When Hospitals Struggle, Childbirth Centers Are Often First To Be Cut
More than half the rural counties in the United States no longer have hospitals where women can give birth, according to a 2017 study by the University of Minnesota Rural Health Research Center.
New England’s doing better than the rest of the country, but the decision by Springfield Hospital to close its child birth center has some people worried about the future of obstetric medical care in the region.Amanda Silva lives in Springfield.
She was born at Springfield Hospital, and so were her two children.
She’s pregnant now with her third and when she heard the hospital was closing its childbirth center, and that she’d have to find another hospital to deliver her baby, it really hit hard.
“I think it’s awful. Just, I don’t know, it’s just the hometown,” Silva said recently. “You feel home. People can come visit you. I’m a vulnerable person. I’m very sensitive and now my close family members won’t be able to see me or the baby for a while.”
Silva’s decided to go to Cheshire Medical Center, in Keene, N.H.
That’s about 45 minutes away from her family and support, the doctor she chose to work with, and her hometown, where she says the birth center was a source of pride.
“This is a community hospital, and we don’t have a lot here,” she said. “And I feel like that’s one thing that everyone can still be proud of and everyone loved having their babies there. I don’t think there’s many complaints. I was born there. It’s just, how can you turn this away. It’s just such a family oriented place and a welcome place.”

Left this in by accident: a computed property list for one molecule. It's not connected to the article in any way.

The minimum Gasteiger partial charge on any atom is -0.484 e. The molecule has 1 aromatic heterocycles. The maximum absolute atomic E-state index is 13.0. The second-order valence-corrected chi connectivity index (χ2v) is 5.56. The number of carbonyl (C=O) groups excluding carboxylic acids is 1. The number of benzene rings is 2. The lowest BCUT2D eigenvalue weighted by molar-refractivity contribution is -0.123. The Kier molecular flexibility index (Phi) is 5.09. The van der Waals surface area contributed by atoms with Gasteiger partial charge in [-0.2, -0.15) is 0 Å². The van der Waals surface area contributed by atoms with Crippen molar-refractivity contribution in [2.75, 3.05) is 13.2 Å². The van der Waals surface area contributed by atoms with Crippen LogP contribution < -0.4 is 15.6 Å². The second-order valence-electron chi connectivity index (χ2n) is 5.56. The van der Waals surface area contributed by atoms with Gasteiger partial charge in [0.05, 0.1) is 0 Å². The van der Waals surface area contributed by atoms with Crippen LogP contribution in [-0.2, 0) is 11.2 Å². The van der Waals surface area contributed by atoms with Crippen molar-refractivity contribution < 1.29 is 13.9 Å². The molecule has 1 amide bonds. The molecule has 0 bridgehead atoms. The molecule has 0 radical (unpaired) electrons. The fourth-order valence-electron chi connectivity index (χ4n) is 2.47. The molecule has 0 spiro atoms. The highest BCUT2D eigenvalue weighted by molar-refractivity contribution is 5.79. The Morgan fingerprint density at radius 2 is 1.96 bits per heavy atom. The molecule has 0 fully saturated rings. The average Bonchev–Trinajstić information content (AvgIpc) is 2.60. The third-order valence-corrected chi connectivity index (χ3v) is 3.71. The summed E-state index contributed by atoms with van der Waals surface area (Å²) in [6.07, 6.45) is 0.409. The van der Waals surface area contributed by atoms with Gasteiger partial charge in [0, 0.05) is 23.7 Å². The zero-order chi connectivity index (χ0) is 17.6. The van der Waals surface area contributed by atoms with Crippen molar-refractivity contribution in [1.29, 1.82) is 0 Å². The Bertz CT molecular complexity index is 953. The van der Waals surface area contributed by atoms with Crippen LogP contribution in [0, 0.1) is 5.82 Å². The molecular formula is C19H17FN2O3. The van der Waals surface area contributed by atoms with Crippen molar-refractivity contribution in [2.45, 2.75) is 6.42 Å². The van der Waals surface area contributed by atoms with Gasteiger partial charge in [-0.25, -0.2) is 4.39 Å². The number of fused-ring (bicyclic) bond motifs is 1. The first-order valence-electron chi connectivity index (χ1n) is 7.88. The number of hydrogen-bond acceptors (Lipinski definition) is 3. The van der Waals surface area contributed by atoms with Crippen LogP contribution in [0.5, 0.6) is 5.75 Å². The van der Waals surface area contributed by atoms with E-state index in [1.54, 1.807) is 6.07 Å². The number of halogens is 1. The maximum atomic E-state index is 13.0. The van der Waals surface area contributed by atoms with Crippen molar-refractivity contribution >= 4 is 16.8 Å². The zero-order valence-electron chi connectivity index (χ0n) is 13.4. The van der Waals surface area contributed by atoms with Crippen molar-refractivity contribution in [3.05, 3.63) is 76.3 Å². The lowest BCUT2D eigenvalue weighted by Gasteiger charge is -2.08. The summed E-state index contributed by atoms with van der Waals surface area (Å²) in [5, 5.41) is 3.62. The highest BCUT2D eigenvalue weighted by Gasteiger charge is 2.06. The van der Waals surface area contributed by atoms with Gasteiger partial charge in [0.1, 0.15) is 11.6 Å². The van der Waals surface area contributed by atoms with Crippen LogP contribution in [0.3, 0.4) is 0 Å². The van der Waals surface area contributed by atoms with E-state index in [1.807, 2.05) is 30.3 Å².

The Springfield Hospital board and administration closed the childbirth center to save money.
The hospital lost $14 million over past two years and was looking at another $7 million in losses this year.
"This is a community hospital, and we don't have a lot here. And I feel like that's one thing that everyone can still be proud of and everyone loved having their babies there....How can you turn this away. It's just such a family oriented place and a welcome place." - Amanda Silva, Child Birth Center patient
Hospital officials say there wasn’t enough cash on hand to keep the doors open, and the childbirth center was losing money.
Timothy Fisher is an OB-GYN physician at Dartmouth-Hitchcock Medical Center and he says what happened at Springfield should be a wake-up call for any struggling hospital.
“I think in many ways closure of rural labor and delivery units is a canary in the coal mine around provision of rural healthcare delivery in general,” Fisher said.
New Hampshire lost eight childbirth centers since 2002 and Fisher is now taking part in a study that looks at why rural hospitals close childbirth centers.
Low birthrates in Vermont and New Hampshire mean fewer women are using childbirth centers, and that’s playing out in Vermont hospitals.
At Brattleboro Memorial Hospital, and at Northwestern Medical Center in St. Albans, the number of deliveries dropped by about 25 percent over the last 10 years.
And Fisher says childbirth centers are expensive.
You need around the clock care, and when fewer women are using the service, it makes it that much harder to operate in the black.